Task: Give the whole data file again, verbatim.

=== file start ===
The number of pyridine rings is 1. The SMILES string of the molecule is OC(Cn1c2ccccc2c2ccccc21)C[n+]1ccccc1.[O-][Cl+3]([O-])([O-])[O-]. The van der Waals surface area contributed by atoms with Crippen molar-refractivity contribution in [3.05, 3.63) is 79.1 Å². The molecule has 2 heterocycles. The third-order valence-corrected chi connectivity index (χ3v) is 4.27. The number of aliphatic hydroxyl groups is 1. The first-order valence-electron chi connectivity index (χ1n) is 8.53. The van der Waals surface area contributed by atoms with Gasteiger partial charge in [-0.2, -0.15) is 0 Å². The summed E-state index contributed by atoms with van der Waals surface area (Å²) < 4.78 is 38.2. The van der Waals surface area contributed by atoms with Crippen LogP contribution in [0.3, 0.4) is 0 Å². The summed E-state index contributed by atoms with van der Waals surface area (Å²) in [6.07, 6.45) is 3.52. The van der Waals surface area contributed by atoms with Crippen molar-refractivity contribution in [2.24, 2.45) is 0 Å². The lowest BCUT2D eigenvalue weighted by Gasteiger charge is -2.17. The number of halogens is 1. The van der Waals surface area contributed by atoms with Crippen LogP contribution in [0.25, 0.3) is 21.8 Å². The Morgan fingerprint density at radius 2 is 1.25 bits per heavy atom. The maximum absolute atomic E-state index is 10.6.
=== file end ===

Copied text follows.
The number of pyridine rings is 1. The SMILES string of the molecule is OC(Cn1c2ccccc2c2ccccc21)C[n+]1ccccc1.[O-][Cl+3]([O-])([O-])[O-]. The van der Waals surface area contributed by atoms with Crippen molar-refractivity contribution in [3.05, 3.63) is 79.1 Å². The molecule has 2 heterocycles. The third-order valence-corrected chi connectivity index (χ3v) is 4.27. The number of aliphatic hydroxyl groups is 1. The first-order valence-electron chi connectivity index (χ1n) is 8.53. The van der Waals surface area contributed by atoms with Gasteiger partial charge in [-0.2, -0.15) is 0 Å². The summed E-state index contributed by atoms with van der Waals surface area (Å²) < 4.78 is 38.2. The van der Waals surface area contributed by atoms with Crippen LogP contribution in [0.3, 0.4) is 0 Å². The summed E-state index contributed by atoms with van der Waals surface area (Å²) in [6.07, 6.45) is 3.52. The van der Waals surface area contributed by atoms with Crippen molar-refractivity contribution in [2.24, 2.45) is 0 Å². The lowest BCUT2D eigenvalue weighted by Gasteiger charge is -2.17. The number of halogens is 1. The van der Waals surface area contributed by atoms with Crippen LogP contribution in [0.25, 0.3) is 21.8 Å². The Morgan fingerprint density at radius 2 is 1.25 bits per heavy atom. The maximum absolute atomic E-state index is 10.6.